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Evolutionary Dynamics of Plant R-Genes
Joy Bergelson, Martin Kreitman, Eli A. Stahl, and Dacheng Tian

Supplementary Material

Additional Information for Analysis in Figure 1 and Footnote (32)

We obtained accession numbers and genome sequence positions for the 182 Arabidopsis thalianaR-gene homologs in the NIBSLRRS database (http://niblrrs.ucdavis.edu). R-gene peptide and cds DNA sequences were extracted from the MIPS Arabidopsis thaliana Database (http://www.mips.biochem.mpg.de/proj/thal/db/index.html) 14 January 2001 release (mirrored at http://www.tair.org). fasta33 local similarity searches (Pearson & Lipman 1988) were conducted querying each sequence against a database of them all, for both peptide sequences and coding sequences (cds's).

We identified R-gene clusters with less than 1 Mb between first and last R-gene start codons (chosen so that all known R-loci could be identified), and with cds fasta expectations less than 0.1. These criteria include 4953 of the 16471 pairwise sequence comparisons, and local nucleotide identities were as low as 52% (note that fasta expectations do not correspond to P-values here, since many of the sequences are related). Our criteria thus include evolutionary relatedness at the DNA sequence level in a definition of complex R-loci. Based on them, the genome of Arabidopsis ecotype Columbia contains 49 single R-genes and 32 complex R-loci. Cluster sizes (frequencies) are 2(13), 3(6), 4(4), 5(1), 6(1), 7(2), 8(2), 9(1), 11(1), 12(1). This distribution of R-gene cluster sizes is similar to that reported in the Arabidopsis genome sequence release (Arabidopsis Genome Initiative 2000).

cds alignments of clustered R-genes were generated from peptide sequence clustalw alignments (Thompson et al. 1994), and were checked by eye for frameshifts by comparison with cds clustal alignments and for regions of non-homology. We identified 20 clusters representing all of the complex R-loci in the genome containing R-genes sufficiently related at the DNA level for meaningful Ka and Ks calculation, having < 50% nucleotide differences for the entire coding sequence. In addition, we identified 4 sets of single R-genes with fasta expectations less than 0.1 that were more closely related to each other than to R-genes in any of the 32 clusters.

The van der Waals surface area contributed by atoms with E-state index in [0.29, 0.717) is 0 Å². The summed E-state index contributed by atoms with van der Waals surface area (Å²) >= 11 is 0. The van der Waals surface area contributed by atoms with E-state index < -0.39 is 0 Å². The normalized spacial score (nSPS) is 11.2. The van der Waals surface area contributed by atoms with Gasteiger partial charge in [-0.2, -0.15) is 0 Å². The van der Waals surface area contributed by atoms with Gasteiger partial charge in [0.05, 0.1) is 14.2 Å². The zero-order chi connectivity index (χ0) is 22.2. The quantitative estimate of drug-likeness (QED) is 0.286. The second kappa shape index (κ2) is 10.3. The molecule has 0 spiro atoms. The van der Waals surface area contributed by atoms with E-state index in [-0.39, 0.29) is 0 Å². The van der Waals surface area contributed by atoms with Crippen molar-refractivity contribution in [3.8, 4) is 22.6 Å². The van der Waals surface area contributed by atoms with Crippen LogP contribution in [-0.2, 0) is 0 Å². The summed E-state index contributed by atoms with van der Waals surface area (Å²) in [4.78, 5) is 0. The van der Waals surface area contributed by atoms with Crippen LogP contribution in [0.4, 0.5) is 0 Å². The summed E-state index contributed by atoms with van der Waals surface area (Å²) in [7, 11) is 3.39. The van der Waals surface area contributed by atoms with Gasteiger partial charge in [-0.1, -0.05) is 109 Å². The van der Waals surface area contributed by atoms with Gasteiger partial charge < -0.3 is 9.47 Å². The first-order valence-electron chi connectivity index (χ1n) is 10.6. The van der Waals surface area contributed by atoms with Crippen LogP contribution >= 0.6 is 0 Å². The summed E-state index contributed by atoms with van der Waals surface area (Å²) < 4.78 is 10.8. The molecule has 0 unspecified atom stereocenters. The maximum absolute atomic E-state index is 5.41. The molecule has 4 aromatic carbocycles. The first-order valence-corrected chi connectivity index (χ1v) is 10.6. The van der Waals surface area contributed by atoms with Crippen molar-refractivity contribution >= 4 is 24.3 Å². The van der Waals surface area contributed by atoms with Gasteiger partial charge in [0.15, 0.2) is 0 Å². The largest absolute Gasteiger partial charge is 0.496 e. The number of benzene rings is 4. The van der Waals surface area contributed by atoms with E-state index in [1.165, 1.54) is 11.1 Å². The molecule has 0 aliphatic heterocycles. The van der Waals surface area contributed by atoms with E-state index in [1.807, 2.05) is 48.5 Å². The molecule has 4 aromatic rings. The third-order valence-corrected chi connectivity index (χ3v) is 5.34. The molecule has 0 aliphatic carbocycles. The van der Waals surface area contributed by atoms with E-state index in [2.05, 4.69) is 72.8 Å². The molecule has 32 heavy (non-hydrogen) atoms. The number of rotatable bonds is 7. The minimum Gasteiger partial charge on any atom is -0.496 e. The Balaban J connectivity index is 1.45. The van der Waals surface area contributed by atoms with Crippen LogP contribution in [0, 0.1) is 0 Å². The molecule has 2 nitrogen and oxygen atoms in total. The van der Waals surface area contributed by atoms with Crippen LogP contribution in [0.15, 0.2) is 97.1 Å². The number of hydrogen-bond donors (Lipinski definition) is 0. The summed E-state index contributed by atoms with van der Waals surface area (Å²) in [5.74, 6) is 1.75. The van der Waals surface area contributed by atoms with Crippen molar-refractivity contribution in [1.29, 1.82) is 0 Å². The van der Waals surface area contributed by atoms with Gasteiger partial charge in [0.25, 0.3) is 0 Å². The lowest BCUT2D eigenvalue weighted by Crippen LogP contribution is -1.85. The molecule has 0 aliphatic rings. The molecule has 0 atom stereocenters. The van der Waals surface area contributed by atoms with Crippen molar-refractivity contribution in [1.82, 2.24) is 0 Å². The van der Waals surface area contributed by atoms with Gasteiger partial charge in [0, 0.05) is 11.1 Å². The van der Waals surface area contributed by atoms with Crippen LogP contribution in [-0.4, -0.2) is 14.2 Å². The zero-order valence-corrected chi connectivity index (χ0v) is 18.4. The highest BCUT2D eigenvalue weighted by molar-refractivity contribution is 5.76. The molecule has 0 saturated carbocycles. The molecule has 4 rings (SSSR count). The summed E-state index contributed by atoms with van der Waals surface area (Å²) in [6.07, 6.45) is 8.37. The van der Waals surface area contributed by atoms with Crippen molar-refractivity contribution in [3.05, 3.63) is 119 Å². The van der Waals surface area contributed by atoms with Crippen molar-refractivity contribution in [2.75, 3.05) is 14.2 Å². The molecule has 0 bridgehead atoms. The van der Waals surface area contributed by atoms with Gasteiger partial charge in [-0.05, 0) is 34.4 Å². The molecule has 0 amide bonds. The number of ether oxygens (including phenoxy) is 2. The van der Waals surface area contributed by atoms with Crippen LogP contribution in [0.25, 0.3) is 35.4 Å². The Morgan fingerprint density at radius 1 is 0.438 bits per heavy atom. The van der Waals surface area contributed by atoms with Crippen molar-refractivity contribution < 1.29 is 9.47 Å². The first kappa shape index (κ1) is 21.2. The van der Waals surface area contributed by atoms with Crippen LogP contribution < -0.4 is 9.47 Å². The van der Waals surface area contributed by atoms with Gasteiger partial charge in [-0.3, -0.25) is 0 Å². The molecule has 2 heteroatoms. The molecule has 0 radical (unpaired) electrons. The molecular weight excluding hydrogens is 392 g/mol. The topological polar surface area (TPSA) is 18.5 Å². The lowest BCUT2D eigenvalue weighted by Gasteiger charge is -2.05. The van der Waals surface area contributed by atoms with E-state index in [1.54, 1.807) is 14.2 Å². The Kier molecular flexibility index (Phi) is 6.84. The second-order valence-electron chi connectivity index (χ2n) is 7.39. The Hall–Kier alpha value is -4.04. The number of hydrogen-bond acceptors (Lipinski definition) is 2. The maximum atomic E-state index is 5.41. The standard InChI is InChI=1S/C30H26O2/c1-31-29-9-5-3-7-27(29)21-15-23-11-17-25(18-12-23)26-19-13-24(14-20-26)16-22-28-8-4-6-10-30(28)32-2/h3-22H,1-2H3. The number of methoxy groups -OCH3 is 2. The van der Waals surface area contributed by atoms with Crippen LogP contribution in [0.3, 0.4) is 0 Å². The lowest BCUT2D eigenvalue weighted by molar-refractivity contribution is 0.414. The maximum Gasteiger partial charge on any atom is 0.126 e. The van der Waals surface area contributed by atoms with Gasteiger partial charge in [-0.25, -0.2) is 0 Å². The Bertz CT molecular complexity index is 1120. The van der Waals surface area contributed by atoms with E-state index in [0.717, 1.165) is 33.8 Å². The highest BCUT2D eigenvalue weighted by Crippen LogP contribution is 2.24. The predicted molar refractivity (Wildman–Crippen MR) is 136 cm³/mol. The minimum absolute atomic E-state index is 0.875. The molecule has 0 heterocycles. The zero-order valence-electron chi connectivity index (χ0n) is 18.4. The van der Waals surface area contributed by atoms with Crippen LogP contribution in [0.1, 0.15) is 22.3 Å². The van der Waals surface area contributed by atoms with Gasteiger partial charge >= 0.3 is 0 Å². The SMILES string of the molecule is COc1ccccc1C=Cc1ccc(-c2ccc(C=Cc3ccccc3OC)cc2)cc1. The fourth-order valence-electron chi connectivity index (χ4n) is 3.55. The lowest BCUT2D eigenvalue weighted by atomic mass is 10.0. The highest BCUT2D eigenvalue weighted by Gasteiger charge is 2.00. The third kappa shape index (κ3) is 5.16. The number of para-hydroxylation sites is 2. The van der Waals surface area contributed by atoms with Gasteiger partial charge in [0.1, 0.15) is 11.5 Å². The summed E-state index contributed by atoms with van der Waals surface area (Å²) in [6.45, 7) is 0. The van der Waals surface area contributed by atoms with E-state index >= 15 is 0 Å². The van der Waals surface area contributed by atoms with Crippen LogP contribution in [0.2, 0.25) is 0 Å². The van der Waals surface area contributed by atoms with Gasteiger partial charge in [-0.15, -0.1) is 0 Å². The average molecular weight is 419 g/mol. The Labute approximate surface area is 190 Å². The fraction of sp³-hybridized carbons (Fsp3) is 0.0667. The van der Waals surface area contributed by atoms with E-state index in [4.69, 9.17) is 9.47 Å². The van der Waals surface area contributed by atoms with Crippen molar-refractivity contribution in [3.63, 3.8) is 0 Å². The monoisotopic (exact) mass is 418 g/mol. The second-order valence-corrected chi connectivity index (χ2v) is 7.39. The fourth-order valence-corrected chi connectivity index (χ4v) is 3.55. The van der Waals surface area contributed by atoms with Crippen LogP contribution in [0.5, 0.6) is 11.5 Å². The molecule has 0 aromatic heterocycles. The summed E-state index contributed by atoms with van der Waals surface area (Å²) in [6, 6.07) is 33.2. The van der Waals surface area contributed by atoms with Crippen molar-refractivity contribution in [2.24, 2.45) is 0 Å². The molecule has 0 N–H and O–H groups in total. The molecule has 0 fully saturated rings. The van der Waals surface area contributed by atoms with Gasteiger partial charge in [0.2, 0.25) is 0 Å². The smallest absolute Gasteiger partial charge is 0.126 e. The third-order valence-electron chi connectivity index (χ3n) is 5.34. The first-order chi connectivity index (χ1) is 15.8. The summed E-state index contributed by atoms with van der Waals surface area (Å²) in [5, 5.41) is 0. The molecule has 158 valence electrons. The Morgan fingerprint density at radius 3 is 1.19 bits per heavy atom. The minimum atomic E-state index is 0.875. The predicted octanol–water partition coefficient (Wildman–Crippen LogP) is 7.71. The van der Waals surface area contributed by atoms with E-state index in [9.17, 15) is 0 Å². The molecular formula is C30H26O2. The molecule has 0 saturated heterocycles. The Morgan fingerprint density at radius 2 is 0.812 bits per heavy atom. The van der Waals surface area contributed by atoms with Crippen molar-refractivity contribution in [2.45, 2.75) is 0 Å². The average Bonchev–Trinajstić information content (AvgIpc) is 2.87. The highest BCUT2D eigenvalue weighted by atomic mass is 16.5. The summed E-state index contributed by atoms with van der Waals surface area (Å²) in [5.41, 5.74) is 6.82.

We used results of HMMer Pfam analysis (available at http://niblrrs.ucdavis.edu) to identify LRRs in R-gene peptide sequence alignments. The Pfam LRR consensus sequence and those of Jones & Jones (1997) were used to examine HMMer-identified LRRs by eye; LRRs identified in any sequence in an alignment were accepted, and recognizable LRRs not identified in any sequence were ignored. The LRR region was defined as from the start of the first LRR to the end of the last LRR, and residues of identified LRRs were categorized into domains as in Table 2. LRRs were identified in 15 of the 20 evolutionary R-gene clusters, and in 2 sets of single R-genes: Set A (accession numbers At1g10920, At1g53350, AT5g35450, AT5g48620) and Set B (At1g33560, At1g50180, AT3g26470, AT4g33300, AT5g04720, AT5g47280). Set A as defined included Rpp8 (AT5g43470), which exists as a single R-gene in Columbia but as a two R-gene cluster in many ecotypes (McDowell et al. 1998, authors unpublished); Rpp8 was excluded from Set A for all analyses.

Ka and Ks were calculated as in Table 2 (see Table 2 and below).

Additional Information on Methods in Table 2.

Genbank nucleotide sequence accession numbers are AF209730-32 for Rpp13; AF098962-64, AL138641 and AL138652 for Rpp1; X87851 for Rpm1; AF093638-49 and U27081 for L. For Rps2, we used U14158 and reconstructed other sequences from Caceido et al. 1999. Analyses of Rpp8 and Rps5 included AF089710-11 (Rpp8) and AF074916 (Rps5), plus authors' unpublished data. Sequences were aligned manually in SequencherTM 3.0. Ka:Ks was calculated for pairwise comparisons using DnaSP 3.0 (Rozas & Rozas 1999); comparisons with Ks < 0.01 were excluded to avoid inflating Ka:Ks ratios.

Additional References not in Paper

J. D. Thompson, D. G. Higgins, T. J. Gibson, Nucleic Acids Res. 22, 4673-4680 (1994).

W. R. Pearson, D. J. Lipman, Proc. Natl. Acad. Sci. U.S.A. 85, 2444-2448 (1988).

J. Rozas, R. Rozas, Bioinformatics 15, 174-175 (1999).